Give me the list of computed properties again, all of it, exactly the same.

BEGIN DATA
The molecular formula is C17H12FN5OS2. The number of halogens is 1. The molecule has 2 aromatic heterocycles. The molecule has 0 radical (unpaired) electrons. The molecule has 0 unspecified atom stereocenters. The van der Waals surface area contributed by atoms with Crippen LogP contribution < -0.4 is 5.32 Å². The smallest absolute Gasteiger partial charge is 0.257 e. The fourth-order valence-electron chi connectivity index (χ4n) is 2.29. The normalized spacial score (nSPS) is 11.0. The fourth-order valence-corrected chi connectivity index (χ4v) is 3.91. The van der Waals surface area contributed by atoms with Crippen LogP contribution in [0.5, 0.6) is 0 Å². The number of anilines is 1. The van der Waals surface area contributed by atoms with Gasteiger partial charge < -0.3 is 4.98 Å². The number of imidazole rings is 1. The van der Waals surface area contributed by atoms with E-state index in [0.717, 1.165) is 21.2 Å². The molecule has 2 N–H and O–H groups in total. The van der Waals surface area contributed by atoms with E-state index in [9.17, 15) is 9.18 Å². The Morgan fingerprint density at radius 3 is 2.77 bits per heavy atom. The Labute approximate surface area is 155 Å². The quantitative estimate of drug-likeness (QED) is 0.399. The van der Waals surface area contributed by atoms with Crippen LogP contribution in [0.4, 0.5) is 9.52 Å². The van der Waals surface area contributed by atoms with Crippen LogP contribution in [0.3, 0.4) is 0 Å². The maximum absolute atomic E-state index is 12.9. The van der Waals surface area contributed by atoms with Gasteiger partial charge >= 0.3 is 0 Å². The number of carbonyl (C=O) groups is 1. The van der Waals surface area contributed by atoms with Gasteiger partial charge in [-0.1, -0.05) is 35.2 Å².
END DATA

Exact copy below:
The molecular formula is C17H12FN5OS2. The number of halogens is 1. The molecule has 2 aromatic heterocycles. The molecule has 0 radical (unpaired) electrons. The molecule has 0 unspecified atom stereocenters. The van der Waals surface area contributed by atoms with Crippen LogP contribution < -0.4 is 5.32 Å². The smallest absolute Gasteiger partial charge is 0.257 e. The fourth-order valence-electron chi connectivity index (χ4n) is 2.29. The normalized spacial score (nSPS) is 11.0. The fourth-order valence-corrected chi connectivity index (χ4v) is 3.91. The van der Waals surface area contributed by atoms with Crippen LogP contribution in [0.5, 0.6) is 0 Å². The number of anilines is 1. The van der Waals surface area contributed by atoms with Gasteiger partial charge < -0.3 is 4.98 Å². The number of imidazole rings is 1. The van der Waals surface area contributed by atoms with E-state index in [0.717, 1.165) is 21.2 Å². The molecule has 2 N–H and O–H groups in total. The van der Waals surface area contributed by atoms with E-state index in [9.17, 15) is 9.18 Å². The Morgan fingerprint density at radius 3 is 2.77 bits per heavy atom. The Labute approximate surface area is 155 Å². The quantitative estimate of drug-likeness (QED) is 0.399. The van der Waals surface area contributed by atoms with Crippen LogP contribution in [0.4, 0.5) is 9.52 Å². The van der Waals surface area contributed by atoms with Crippen LogP contribution in [0.3, 0.4) is 0 Å². The maximum absolute atomic E-state index is 12.9. The van der Waals surface area contributed by atoms with Gasteiger partial charge >= 0.3 is 0 Å². The number of carbonyl (C=O) groups is 1. The van der Waals surface area contributed by atoms with Gasteiger partial charge in [-0.1, -0.05) is 35.2 Å².